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Mike Lopresti | | March 11, 2016

March Madness: The Big Ten Tournament, a study in defeat

  Welcome to March. The Badgers lost to Nebraska for only the second time since 1991 on Thursday.

INDIANAPOLIS – Oh, the things you can learn from studying defeat.

Here at the Big Ten tournament, six teams have been sent packing in two days, each one its own example of the trials of college basketball, circa 2015-16. Want to know how tough it can be out there? The endless potholes that can rattle programs? Let’s check out 30 hours of blank stares, and long faces.

For example, want to know how quickly the good times can end this season? Here’s Iowa. Once ranked No. 3 at 16-3. Now, after losing 68-66 to Illinois. the Hawkeyes are 21-10, with six defeats in eight games, and only a week to fix the bugs before the NCAA tournament. So what’s wrong?

"Well, I think that's pretty obvious,’’ coach Fran McCaffery said, looking at a stat sheet Thursday that showed 18 turnovers and 40 percent shooting. "We're not making shots, and we’re turning the ball over. Eighteen turnovers. You can't win a tournament game turning the ball over 18 times. Can't.’’

If that sounded a tad cranky, it’s because McCaffery is.

Such as concerning the whistles that got Peter Jok – and his 29 points -- into foul trouble Thursday. "You have no idea how much I would like to describe my frustration,’’ he said. "Leave it at that.’’

Or when guard Mike Gesell was asked in a press conference what play the Hawkeyes were trying to run at the end that went awry. "None of your business what the play call was,’’ McCaffery interceded. "Period.’’

Want to know how momentum -- and $5 -- can buy you lunch this season in college basketball? On Wisconsin. The Badgers had won 11 of 13 going into the NCAA tournament. Nebraska had lost nine of 11. Guess who won their meeting Thursday night? Take your time.

Auditioning for the coaching job for two months, interim Greg Gard led the Badgers on a tear. It was announced this week the position was his. Then, Wisconsin shot 30 percent and lost to the Cornhuskers, 70-58, for only the second time since 1991.

"I'm obviously not pleased with some of the things on our end, the shot selection at times and turnovers,’’ Gard said. "If we're like this, it will be one more [game].’’

Want to know how tough it is to climb the pecking order ladder? Northwestern can answer that, of course. The Wildcats took Michigan into overtime before losing 72-70, and though the 20-12 record shows clear improvement, this will be 78 NCAA tournaments without Northwestern being invited.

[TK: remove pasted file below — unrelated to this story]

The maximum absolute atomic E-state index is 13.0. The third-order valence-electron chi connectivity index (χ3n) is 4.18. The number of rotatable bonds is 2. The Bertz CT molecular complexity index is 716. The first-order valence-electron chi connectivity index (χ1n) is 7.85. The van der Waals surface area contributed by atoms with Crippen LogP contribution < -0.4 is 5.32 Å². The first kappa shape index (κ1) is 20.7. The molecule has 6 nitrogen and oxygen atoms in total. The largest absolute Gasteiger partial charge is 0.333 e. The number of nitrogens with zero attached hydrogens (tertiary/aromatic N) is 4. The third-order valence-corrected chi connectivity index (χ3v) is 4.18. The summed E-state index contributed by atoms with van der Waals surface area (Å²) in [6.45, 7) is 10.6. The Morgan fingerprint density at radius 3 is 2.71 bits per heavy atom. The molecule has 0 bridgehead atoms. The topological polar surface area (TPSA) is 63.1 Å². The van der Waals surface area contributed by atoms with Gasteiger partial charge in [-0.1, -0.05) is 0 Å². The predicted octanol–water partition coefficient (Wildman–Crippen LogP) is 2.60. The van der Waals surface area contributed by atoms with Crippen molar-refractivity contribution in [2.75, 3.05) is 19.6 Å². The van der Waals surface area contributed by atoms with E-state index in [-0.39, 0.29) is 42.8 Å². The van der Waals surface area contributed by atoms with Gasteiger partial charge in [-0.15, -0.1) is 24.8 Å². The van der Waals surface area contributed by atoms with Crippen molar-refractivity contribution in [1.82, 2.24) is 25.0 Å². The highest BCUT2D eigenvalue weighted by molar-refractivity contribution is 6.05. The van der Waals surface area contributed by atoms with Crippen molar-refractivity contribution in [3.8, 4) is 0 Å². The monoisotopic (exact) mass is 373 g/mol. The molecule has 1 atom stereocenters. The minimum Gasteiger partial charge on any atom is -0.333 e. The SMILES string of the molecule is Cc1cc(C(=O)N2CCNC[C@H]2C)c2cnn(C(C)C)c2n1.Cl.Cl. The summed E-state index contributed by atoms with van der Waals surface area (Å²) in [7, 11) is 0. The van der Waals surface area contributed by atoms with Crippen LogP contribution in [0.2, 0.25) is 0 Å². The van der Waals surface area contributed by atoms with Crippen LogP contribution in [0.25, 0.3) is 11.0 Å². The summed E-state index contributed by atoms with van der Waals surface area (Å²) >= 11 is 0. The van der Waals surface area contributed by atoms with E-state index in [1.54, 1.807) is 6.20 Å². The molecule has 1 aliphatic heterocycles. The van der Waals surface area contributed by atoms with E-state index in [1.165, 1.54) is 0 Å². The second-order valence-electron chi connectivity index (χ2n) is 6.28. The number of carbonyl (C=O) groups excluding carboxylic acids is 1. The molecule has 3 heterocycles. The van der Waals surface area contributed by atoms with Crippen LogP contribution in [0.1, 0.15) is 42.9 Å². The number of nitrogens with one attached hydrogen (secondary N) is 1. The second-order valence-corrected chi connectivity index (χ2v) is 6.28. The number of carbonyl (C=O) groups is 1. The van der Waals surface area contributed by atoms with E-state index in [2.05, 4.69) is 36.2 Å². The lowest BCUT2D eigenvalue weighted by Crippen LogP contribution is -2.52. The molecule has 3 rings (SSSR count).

Coach Chris Collins is yearning for the day his program gets what he believes is its due, including from the officials, since he was especially exercised about a possible uncalled Wolverine walk toward the finish.

"Looked like a lot of steps on the end line,’’ he said. ``You guys watched the game. Make your own determination.

"I guess our name isn't big enough yet, and that's something that we have to do for ourselves. We don't have the brand name yet, and that's something that we're going to work on. We're fighting like crazy. It's a battle. I can't even talk. It's a battle, fighting so hard. That's what I'm fighting and that's what I'm going to keep fighting. And I'm really proud of my guys. We don't have that brand name on our chest, but you know what? We play good basketball. We're a good team now. I hope people take notice of that.’’

Want to see the heart that goes into this game, and can be broken? That’s Penn State sophomore Shep Garner at the microphone Thursday night, fighting tears, voice breaking, talking about his senior teammates after he delivered a full effort – 25 points and 38 minutes – in a 79-75 loss to Ohio State.

"They taught me so much,’’ he said. "I appreciate them. They came in to practice and set the tone every day. They worked so hard. They work so hard for us. Everything that they put into this program, I just wanted to come out here and give it my best fight. Just came up short.’’

For a stark reminder of the rigors of aiming for new horizons, and the limits of patience in today’s game, that’d be dear old Rutgers. The Scarlet Knights’ 89-72 loss to Nebraska Wednesday left them 3-35 in the Big Ten their first two seasons. The telecast kept showing athletic director Patrick Hobbs in his seat, and that’s never a good sign for the head coach. Eddie Jordan was fired the next day.

Finally, in a season with little margin for error or mishap for anyone, what happens when injuries and disciplinary measures drain your roster, like a bathtub with the plug pulled? Say hello to Minnesota, which had four more cheerleaders in uniform at the Big Ten tournament than players. There were eight active Gophers, only five of them on scholarship. The point guard was a freshman walk-on. The entire starting lineup was averaging 28.8 points a game. The three players on the bench had combined for 12 points all season.

So the 85-52 loss to Illinois was not exactly a shocker.

"You have an incident where you have to make tough decisions, we did it,’’ coach Richard Pitino said of the suspension of three players at the beginning of the month. "We did it with the culture of our program in mind. We did it understanding that would make it extremely difficult to win but we felt like it was the right thing moving forward.’’

Now what?

"I think it’s going to be good for everybody to take a deep breath and get away a little bit. Because it was tough losing the amount of close games that we lost, and then to break through, and then to have the rug pulled out from under you. I think everybody saw what we were becoming.’’

Two days, six teams, and six ways things can go wrong this chaotic season. Not that there aren’t more.

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